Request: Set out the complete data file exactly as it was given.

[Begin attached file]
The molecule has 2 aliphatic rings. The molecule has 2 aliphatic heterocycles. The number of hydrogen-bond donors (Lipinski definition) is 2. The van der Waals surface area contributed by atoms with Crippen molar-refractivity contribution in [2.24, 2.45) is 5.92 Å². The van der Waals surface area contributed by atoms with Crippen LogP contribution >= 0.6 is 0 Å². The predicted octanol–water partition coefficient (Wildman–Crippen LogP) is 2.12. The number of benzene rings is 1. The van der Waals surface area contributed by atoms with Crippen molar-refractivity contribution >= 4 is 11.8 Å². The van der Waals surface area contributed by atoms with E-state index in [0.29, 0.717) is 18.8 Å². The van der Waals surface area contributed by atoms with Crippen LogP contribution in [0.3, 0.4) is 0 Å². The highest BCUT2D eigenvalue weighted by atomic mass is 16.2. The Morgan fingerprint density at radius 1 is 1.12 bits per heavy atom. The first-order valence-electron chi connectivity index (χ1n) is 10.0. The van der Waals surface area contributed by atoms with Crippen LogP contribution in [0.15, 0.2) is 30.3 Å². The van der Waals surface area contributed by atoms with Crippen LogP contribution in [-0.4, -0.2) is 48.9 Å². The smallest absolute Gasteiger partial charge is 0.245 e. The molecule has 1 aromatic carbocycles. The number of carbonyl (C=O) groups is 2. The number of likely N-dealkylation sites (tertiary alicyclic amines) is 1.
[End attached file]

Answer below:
The molecule has 2 aliphatic rings. The molecule has 2 aliphatic heterocycles. The number of hydrogen-bond donors (Lipinski definition) is 2. The van der Waals surface area contributed by atoms with Crippen molar-refractivity contribution in [2.24, 2.45) is 5.92 Å². The van der Waals surface area contributed by atoms with Crippen LogP contribution >= 0.6 is 0 Å². The predicted octanol–water partition coefficient (Wildman–Crippen LogP) is 2.12. The number of benzene rings is 1. The van der Waals surface area contributed by atoms with Crippen molar-refractivity contribution >= 4 is 11.8 Å². The van der Waals surface area contributed by atoms with E-state index in [0.29, 0.717) is 18.8 Å². The van der Waals surface area contributed by atoms with Crippen LogP contribution in [0.3, 0.4) is 0 Å². The highest BCUT2D eigenvalue weighted by atomic mass is 16.2. The Morgan fingerprint density at radius 1 is 1.12 bits per heavy atom. The first-order valence-electron chi connectivity index (χ1n) is 10.0. The van der Waals surface area contributed by atoms with Crippen LogP contribution in [0.15, 0.2) is 30.3 Å². The van der Waals surface area contributed by atoms with Crippen LogP contribution in [-0.4, -0.2) is 48.9 Å². The smallest absolute Gasteiger partial charge is 0.245 e. The molecule has 1 aromatic carbocycles. The number of carbonyl (C=O) groups is 2. The number of likely N-dealkylation sites (tertiary alicyclic amines) is 1.